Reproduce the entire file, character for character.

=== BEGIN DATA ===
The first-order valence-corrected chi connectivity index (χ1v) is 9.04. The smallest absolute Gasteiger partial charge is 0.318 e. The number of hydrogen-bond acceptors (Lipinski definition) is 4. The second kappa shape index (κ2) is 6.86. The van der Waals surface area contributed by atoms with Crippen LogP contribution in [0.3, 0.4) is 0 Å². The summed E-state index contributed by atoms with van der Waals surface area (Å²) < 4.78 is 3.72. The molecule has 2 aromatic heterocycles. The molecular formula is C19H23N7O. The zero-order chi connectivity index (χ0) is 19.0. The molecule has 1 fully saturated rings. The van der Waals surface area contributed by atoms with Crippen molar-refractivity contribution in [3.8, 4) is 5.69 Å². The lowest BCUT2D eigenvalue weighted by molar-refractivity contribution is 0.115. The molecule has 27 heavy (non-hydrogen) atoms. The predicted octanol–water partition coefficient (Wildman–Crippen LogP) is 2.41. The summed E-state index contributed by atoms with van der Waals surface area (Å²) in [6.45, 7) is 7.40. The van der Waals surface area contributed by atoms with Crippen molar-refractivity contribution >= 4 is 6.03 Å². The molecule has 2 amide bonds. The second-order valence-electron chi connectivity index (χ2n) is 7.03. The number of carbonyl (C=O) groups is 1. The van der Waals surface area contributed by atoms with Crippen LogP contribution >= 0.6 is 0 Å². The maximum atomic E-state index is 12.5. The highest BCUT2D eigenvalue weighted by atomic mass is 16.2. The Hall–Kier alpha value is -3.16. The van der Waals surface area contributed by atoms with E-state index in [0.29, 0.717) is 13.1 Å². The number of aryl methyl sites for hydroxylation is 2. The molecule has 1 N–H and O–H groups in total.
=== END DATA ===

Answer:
The first-order valence-corrected chi connectivity index (χ1v) is 9.04. The smallest absolute Gasteiger partial charge is 0.318 e. The number of hydrogen-bond acceptors (Lipinski definition) is 4. The second kappa shape index (κ2) is 6.86. The van der Waals surface area contributed by atoms with Crippen LogP contribution in [0.3, 0.4) is 0 Å². The summed E-state index contributed by atoms with van der Waals surface area (Å²) < 4.78 is 3.72. The molecule has 2 aromatic heterocycles. The molecular formula is C19H23N7O. The zero-order chi connectivity index (χ0) is 19.0. The molecule has 1 fully saturated rings. The van der Waals surface area contributed by atoms with Crippen molar-refractivity contribution in [3.8, 4) is 5.69 Å². The lowest BCUT2D eigenvalue weighted by molar-refractivity contribution is 0.115. The molecule has 27 heavy (non-hydrogen) atoms. The predicted octanol–water partition coefficient (Wildman–Crippen LogP) is 2.41. The summed E-state index contributed by atoms with van der Waals surface area (Å²) in [6.45, 7) is 7.40. The van der Waals surface area contributed by atoms with Crippen molar-refractivity contribution >= 4 is 6.03 Å². The molecule has 2 amide bonds. The second-order valence-electron chi connectivity index (χ2n) is 7.03. The number of carbonyl (C=O) groups is 1. The van der Waals surface area contributed by atoms with Crippen LogP contribution >= 0.6 is 0 Å². The maximum atomic E-state index is 12.5. The highest BCUT2D eigenvalue weighted by atomic mass is 16.2. The Hall–Kier alpha value is -3.16. The van der Waals surface area contributed by atoms with E-state index in [0.29, 0.717) is 13.1 Å². The number of aryl methyl sites for hydroxylation is 2. The molecule has 1 N–H and O–H groups in total.